Week2/Fine Artist v.s. Photoshop/ Lam Tran

Ok, so my sister is an “artist.” She has a degree in motion graphics (design art) and a background in fine art. She told me that there is a split in the art field: Design art and Fine arts. This class, our T.A. ( atleast the stuff in their portfolio they showed on thursday) and our professor are into the Fine arts. This is often seen as the more abstract, but hardcore art.

O.k. now to go into the stuff we learned this week:

The vanishing point, 3d objects, shadows, mirror reflections etc. can all be automated by simple clicks in photoshop. Adobe photoshop is only one example, and the most well known one (that is why i chose to include that in my title), where careful calculations are no longer needed to make shadows and such realistic. Back in the 1900’s ,where this Non-Euclidian art was starting up, and technology primitive at our perspective, calculations and backgrounds in math were required to make their art more realistic. In terms of 3d objects, the geometric calculations were required to actually make sure the peices fit together. Nowadays, all these things can be simply done on a computer. If one wanted to make a 3d object, like Piero de la Francesca’s dodecahedron (from lecture), he or she can just type how big they want it on the computer and it will put out the angles   the pieces, the dimensions of each piece, and any other information required to make it. Going back to photoshop and taking vanishing point as an example, designer artists don’t have to worry about lighting or planar projections to make the vanishing point loook realistic. There is vanishing point tool that one can just use or you can do it yourself by manipulating the planes (like how Filippo Brunelleschi did in the 1415) but now much easier. Here is a comical tutorial of it:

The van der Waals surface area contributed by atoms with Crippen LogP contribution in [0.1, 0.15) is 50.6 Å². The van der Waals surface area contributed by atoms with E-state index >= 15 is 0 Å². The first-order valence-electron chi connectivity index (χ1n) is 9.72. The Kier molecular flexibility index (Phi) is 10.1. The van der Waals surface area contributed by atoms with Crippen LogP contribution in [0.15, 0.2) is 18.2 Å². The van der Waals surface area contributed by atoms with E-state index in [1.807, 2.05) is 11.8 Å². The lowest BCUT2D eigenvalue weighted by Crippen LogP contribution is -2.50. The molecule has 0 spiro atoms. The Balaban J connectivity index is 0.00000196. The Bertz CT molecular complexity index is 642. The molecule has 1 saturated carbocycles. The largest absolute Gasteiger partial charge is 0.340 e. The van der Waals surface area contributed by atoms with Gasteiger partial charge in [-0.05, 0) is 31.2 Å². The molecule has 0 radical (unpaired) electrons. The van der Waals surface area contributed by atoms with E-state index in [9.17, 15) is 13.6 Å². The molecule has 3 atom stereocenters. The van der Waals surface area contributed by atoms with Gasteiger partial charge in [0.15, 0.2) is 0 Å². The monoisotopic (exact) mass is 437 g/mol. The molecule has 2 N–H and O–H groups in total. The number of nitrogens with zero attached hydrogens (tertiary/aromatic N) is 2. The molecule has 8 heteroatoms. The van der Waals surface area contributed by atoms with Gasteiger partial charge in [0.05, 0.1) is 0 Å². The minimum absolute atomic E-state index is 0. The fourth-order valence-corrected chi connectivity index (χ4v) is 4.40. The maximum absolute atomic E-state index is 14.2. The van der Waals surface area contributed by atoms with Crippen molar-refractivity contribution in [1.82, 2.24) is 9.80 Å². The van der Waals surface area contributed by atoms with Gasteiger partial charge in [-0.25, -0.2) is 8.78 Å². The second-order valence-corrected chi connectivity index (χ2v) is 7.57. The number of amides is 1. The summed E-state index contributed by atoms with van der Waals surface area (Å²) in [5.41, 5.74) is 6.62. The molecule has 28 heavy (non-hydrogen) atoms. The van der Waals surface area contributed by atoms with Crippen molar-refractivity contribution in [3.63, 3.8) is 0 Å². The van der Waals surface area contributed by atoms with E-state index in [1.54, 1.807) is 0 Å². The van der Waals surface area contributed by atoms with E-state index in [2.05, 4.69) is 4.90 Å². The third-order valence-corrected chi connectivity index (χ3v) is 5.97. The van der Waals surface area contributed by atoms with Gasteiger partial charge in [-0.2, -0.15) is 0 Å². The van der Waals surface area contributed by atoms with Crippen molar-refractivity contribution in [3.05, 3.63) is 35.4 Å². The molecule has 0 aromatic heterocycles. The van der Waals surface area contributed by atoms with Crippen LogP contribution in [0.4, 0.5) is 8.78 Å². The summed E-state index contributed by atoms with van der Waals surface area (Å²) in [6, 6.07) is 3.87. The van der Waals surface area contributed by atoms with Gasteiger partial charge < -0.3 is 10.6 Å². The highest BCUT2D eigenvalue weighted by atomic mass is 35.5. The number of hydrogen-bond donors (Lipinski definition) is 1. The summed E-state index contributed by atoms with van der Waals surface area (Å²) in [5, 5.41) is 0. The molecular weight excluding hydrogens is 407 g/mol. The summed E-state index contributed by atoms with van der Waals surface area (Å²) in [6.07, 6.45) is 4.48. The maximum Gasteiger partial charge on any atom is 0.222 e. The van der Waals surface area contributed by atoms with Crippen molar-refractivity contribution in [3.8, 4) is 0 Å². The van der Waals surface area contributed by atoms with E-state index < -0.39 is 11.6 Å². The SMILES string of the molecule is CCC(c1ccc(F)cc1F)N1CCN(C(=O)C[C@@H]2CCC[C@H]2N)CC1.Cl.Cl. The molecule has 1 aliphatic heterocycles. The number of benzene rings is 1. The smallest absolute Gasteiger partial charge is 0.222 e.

N0w to relate this to my first paragraph:

Fine artists, like the instructors in our class, do not take the shortcuts that technology provides. They try to do something new and different. If they do use the “shortcuts” that computer programs offer, it is to enable them to do something even further in half the time. It, in a way, is “harder” or requires more work than just designers who only use programs, such as photoshop, for their work. Some of our TA’s work that they showed this week looked too abstract that I didn’t know or couldn’t really appreciate it but at least i can respect it because they spent all the time and effort, doing all the small things to put it together. This is in contrast to the design art that looks cool with all its flashy colors and motion graphics (think pixar or i-pod commercials) which most people can look at and appreciate it immediatley. What I am getting at is that even though I may not like the fine art being showed in class, I can at least respect it and all the hard work the artists put in to make it.


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